Trevor Losh-Johnson, in response to Bob Denham’s Frye on Archetype:
Thanks for such a helpful post! I am wondering if Frye addresses anywhere the difference between archetypes that refer to an exterior model (which seems to be his primary concern in this vein) and archetypes that become so by repetition within the bounds of the individual text. By the latter I mean either motifs that become loaded images through repetition, such as crystalline optical illusions in Nabokov, or exterior archetypes that assume different connotations through repetition. I may be confusing his literal and mythical symbolic categories, but the lamentable paper I am writing on Spenser has forced the question.
I am looking at Frye’s essay on imagery in the Faerie Queene, and it seems like a model of archetypal criticism. It is mostly dedicated to imagery as it fits with exterior models, analyzing, for one of many examples, the Venus/Adonis/Diana motifs in the context of the Virgin Mary and the Pietà. This has brilliant implications for Glorianna and the structure of the knights’ quests, but I can’t help but wish he had better outlined how such imagery of chastity and rebirth inveigles itself into other episodes of the poem.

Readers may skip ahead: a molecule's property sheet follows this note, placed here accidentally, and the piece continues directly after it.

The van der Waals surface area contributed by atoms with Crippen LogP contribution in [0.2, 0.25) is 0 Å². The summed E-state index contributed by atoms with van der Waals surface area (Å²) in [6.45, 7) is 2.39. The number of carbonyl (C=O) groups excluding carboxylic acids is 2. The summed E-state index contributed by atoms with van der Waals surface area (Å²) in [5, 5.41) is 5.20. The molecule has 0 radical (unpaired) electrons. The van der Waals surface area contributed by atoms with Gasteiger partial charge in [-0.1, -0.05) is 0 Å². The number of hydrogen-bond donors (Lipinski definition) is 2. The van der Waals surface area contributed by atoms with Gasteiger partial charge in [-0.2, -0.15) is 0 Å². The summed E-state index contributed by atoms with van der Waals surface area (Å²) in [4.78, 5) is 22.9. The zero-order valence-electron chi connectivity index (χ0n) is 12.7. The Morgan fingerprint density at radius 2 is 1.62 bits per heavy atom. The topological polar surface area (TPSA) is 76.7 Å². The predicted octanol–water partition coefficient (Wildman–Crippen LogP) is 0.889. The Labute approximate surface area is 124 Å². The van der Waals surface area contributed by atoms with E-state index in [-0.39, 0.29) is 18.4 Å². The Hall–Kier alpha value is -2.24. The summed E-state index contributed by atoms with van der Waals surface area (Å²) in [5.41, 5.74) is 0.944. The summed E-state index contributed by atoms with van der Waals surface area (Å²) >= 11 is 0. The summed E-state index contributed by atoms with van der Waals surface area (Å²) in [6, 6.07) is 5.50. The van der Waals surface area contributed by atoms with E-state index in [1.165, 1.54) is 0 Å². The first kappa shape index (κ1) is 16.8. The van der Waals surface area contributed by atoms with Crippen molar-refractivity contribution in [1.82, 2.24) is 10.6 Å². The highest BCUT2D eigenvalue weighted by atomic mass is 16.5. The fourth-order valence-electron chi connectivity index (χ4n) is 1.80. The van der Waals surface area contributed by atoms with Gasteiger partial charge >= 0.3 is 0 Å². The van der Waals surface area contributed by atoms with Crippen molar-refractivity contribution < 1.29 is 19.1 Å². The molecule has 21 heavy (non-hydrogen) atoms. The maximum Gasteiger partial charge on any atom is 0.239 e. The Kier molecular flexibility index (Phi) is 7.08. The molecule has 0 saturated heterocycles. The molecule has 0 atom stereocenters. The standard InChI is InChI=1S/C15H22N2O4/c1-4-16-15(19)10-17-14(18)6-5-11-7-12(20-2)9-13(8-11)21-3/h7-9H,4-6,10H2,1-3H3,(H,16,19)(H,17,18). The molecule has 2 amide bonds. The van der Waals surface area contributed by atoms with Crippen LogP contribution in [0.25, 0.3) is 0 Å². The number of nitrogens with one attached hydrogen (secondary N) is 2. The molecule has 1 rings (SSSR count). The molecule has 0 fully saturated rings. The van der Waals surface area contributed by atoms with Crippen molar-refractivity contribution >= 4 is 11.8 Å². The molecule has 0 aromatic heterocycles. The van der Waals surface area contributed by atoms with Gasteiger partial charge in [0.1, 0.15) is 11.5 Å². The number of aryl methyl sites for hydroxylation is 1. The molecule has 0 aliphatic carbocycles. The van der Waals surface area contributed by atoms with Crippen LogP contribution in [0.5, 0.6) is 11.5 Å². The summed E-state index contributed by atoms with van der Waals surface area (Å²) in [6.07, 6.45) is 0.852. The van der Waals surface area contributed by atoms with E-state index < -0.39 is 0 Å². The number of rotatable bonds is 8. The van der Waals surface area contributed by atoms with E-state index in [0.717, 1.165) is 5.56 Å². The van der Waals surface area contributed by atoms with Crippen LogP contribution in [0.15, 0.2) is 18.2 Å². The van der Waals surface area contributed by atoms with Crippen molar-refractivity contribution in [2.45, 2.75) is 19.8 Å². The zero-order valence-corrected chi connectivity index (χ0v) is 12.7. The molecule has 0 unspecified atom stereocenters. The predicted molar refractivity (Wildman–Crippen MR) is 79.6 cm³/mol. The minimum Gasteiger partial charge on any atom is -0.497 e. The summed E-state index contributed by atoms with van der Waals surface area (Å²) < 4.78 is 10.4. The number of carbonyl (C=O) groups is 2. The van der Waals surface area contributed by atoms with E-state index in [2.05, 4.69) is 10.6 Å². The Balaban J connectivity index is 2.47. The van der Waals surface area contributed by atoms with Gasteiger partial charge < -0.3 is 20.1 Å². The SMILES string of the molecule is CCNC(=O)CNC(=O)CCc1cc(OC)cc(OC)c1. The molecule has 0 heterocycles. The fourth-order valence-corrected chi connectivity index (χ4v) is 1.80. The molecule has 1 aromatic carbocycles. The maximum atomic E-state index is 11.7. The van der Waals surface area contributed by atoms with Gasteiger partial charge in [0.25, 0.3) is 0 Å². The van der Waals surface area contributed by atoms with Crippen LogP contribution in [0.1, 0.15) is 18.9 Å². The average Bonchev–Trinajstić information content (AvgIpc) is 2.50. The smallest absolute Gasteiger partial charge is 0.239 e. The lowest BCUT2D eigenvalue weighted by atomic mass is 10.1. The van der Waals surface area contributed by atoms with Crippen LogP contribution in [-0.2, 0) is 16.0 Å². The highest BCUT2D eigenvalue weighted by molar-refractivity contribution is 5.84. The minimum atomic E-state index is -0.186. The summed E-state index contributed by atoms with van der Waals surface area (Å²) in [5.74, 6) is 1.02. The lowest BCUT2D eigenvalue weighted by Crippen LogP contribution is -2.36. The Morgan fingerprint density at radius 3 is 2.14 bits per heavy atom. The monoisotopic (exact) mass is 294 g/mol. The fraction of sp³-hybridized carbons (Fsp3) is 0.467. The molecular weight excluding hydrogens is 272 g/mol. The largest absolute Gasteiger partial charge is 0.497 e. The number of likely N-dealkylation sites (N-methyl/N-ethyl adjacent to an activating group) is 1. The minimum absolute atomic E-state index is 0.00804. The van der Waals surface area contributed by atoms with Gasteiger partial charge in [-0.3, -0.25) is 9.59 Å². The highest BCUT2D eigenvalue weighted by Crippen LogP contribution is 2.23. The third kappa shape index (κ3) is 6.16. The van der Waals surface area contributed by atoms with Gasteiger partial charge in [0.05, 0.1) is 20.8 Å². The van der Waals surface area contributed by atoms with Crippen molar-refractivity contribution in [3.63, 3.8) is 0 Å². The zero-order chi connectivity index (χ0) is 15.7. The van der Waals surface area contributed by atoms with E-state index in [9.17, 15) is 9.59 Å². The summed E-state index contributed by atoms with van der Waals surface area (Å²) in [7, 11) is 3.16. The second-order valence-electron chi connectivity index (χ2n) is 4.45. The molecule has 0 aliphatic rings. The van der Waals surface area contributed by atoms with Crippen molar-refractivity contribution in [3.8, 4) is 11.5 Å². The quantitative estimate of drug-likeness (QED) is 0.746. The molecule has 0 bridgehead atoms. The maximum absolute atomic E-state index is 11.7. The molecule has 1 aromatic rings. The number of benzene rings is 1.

In his notebooks, Frye does address the latter sorts of motifs, in one case noting how in Book I the lion imagery follows Una around [see the painting above, “Una and the Lion” by Briton Rivière (1840-1920)”], first as an actual lion and then as a series of similes describing both her assault by Sansloy and her rescue by the satyrs. In that case, the different connotations of regality, ferocity and savagery seem to to work their way through different inflections at each appearance. This appears to be a great example of archetypal transvaluation, but his emphasis in his essay proved to be towards archetypes that refer to the larger economies of literature. It would also be helpful to know if, such as when he claims that there is Adonis imagery in the first couple books that do not directly refer to the character in the later books, we can connect episodes that are not explicitly connected